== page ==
Online education is increasing opportunities for disadvantaged students
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Online education is increasing opportunities for disadvantaged students

Online education is increasing opportunities for disadvantaged students

Online universities are shaking up higher education by offering equal and unfettered access to courses for students across the globe.

The traditional university system is limited by geographical boundaries and tends to exclude disadvantaged groups; as physical institutions often charge large fees, students who cannot afford tuition and accommodation fees, those who do not live near a university or have difficult life circumstances find themselves held back.

If graduates are earning approximately US$21,000 more than non-graduates per year in the US and estimates suggest only seven out of every 100 people would have college degrees, it is perhaps reasonable to assume the traditional system of university is failing the remaining 93 percent of the world’s population.

Among the 93 percent will likely be those suffering from complicated circumstances, whether financial difficulties or other issues like learning disabilities.

But online learning is changing the status quo, lowering or removing the hurdles disadvantaged students face in attending university.

Global internet penetration is now an estimated 51 percent, meaning more than half the world has access to online learning. As this increases over time, so too will access to education opportunities for those living in the world’s most rural interiors.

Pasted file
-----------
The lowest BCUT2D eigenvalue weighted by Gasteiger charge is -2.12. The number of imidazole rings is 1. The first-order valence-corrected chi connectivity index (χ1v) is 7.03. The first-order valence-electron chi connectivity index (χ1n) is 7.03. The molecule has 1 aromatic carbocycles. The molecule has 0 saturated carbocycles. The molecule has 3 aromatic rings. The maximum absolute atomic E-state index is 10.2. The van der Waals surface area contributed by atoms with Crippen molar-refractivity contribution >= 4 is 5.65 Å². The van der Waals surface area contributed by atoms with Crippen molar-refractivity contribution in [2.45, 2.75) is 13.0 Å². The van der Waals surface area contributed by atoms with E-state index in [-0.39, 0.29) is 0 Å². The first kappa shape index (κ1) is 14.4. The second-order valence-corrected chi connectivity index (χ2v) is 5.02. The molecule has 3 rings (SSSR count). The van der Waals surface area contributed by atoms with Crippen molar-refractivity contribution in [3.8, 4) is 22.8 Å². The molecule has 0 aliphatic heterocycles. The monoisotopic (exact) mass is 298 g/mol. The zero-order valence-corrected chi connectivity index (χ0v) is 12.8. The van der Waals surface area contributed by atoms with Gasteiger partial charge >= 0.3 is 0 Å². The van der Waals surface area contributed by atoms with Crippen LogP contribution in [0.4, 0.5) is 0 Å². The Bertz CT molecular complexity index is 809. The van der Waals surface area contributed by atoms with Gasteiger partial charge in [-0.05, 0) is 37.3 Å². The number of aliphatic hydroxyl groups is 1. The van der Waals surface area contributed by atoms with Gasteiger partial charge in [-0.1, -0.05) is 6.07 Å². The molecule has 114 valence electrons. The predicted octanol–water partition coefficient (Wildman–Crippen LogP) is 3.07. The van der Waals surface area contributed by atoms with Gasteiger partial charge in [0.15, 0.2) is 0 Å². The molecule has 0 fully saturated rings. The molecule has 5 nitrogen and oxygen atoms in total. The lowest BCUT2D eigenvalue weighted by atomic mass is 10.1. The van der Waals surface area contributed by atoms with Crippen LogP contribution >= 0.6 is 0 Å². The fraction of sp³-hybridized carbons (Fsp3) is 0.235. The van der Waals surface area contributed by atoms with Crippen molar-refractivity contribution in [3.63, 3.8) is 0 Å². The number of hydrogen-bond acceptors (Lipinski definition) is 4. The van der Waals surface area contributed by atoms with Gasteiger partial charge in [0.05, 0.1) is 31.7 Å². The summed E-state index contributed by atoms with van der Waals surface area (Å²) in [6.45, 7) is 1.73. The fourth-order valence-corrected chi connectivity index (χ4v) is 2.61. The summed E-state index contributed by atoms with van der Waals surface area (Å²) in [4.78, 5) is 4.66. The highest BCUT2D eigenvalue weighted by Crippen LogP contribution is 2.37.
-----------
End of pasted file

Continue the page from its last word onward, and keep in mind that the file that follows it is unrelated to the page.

“The internet enables us to spread knowledge everywhere. Up until a few years ago the internet was not where it is today—if you were in a remote area you couldn’t get the knowledge,” Shai Reshef, the President of University of the People, a tuition-free, non-profit, US accredited online university, told Study International.

“We have students today who are the first in their villages to have ever been able to access higher education. This is a great thing.”

Online education is giving underprivileged students an education that would otherwise be out of bounds through remote access to learning materials and flexible course structures.

This was the case for Faye Williams, who was put into care when she was only a year old before suffering years of abuse and illness.

After having three children, working full-time and coping with her disabilities, she heard about The Open University, an online academic platform and the largest education provider for those with disabilities. According to Professor Hazel Rymer, the school’s Pro-Vice-Chancellor for Learning and Teaching Innovation, there are over 23,500 individuals from the UK with disabilities studying enrolled in the university.

“I am so much more confident now. I never believed I could achieve a qualification let alone a degree. Growing up in care I was constantly told I would not amount to anything and nobody gave me time to develop,” Williams told Study International.

“The Open University has never judged me – I worked at my own my pace and the support I was given throughout gave me the ability to succeed. I cannot thank The Open University enough for making me achieve what, in my eyes, was unachievable.”

Williams now has a degree in Social Sciences and has received a promotion at work with the skills she has gained.

For Adil Abdelmagid, a refugee from Sudan who lost his home in 2003 due to warfare, online education does not only mean access to learning new things – it is also a foot in the door to a future with real career prospects.

“I don’t know what I would do without University of the People. It’s what gives me hope,” said Abdelmagid, speaking to Study International.

“Through higher education, I can acquire the skills, training, and knowledge necessary to engage in the field of work.

“It also helps me in broader practical benefits such as civic participation. Through education, I can boost personal development in all skills and improve communication more effectively with others.”

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